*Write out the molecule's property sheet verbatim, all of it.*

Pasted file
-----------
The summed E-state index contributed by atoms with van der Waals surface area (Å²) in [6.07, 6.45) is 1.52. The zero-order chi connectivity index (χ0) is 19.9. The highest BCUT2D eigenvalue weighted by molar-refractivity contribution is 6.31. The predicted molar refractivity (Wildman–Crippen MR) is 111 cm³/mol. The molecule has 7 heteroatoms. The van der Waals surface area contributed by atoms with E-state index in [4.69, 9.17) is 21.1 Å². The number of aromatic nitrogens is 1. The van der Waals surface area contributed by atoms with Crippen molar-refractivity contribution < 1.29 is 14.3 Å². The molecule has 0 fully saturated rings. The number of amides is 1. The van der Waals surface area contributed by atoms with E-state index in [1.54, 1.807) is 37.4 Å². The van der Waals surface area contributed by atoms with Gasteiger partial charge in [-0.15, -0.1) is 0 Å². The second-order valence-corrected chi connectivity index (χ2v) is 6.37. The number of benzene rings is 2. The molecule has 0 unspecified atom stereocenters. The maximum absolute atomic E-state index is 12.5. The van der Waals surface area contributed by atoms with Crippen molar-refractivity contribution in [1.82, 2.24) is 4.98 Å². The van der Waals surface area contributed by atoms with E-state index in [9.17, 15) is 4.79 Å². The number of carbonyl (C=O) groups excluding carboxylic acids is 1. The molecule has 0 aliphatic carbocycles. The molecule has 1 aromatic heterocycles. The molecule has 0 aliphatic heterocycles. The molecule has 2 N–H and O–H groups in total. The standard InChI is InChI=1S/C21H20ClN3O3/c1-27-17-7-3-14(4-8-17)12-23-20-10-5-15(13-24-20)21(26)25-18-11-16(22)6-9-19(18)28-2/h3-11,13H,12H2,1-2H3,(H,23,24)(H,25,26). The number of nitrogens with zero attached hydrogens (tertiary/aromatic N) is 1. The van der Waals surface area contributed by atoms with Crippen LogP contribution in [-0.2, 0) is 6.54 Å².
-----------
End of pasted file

The summed E-state index contributed by atoms with van der Waals surface area (Å²) in [6.07, 6.45) is 1.52. The zero-order chi connectivity index (χ0) is 19.9. The highest BCUT2D eigenvalue weighted by molar-refractivity contribution is 6.31. The predicted molar refractivity (Wildman–Crippen MR) is 111 cm³/mol. The molecule has 7 heteroatoms. The van der Waals surface area contributed by atoms with E-state index in [4.69, 9.17) is 21.1 Å². The number of aromatic nitrogens is 1. The van der Waals surface area contributed by atoms with Crippen molar-refractivity contribution < 1.29 is 14.3 Å². The molecule has 0 fully saturated rings. The number of amides is 1. The van der Waals surface area contributed by atoms with E-state index in [1.54, 1.807) is 37.4 Å². The van der Waals surface area contributed by atoms with Gasteiger partial charge in [-0.15, -0.1) is 0 Å². The second-order valence-corrected chi connectivity index (χ2v) is 6.37. The number of benzene rings is 2. The molecule has 0 unspecified atom stereocenters. The maximum absolute atomic E-state index is 12.5. The van der Waals surface area contributed by atoms with Crippen molar-refractivity contribution in [1.82, 2.24) is 4.98 Å². The van der Waals surface area contributed by atoms with E-state index in [9.17, 15) is 4.79 Å². The number of carbonyl (C=O) groups excluding carboxylic acids is 1. The molecule has 0 aliphatic carbocycles. The molecule has 1 aromatic heterocycles. The molecule has 0 aliphatic heterocycles. The molecule has 2 N–H and O–H groups in total. The standard InChI is InChI=1S/C21H20ClN3O3/c1-27-17-7-3-14(4-8-17)12-23-20-10-5-15(13-24-20)21(26)25-18-11-16(22)6-9-19(18)28-2/h3-11,13H,12H2,1-2H3,(H,23,24)(H,25,26). The number of nitrogens with zero attached hydrogens (tertiary/aromatic N) is 1. The van der Waals surface area contributed by atoms with Crippen LogP contribution in [-0.2, 0) is 6.54 Å².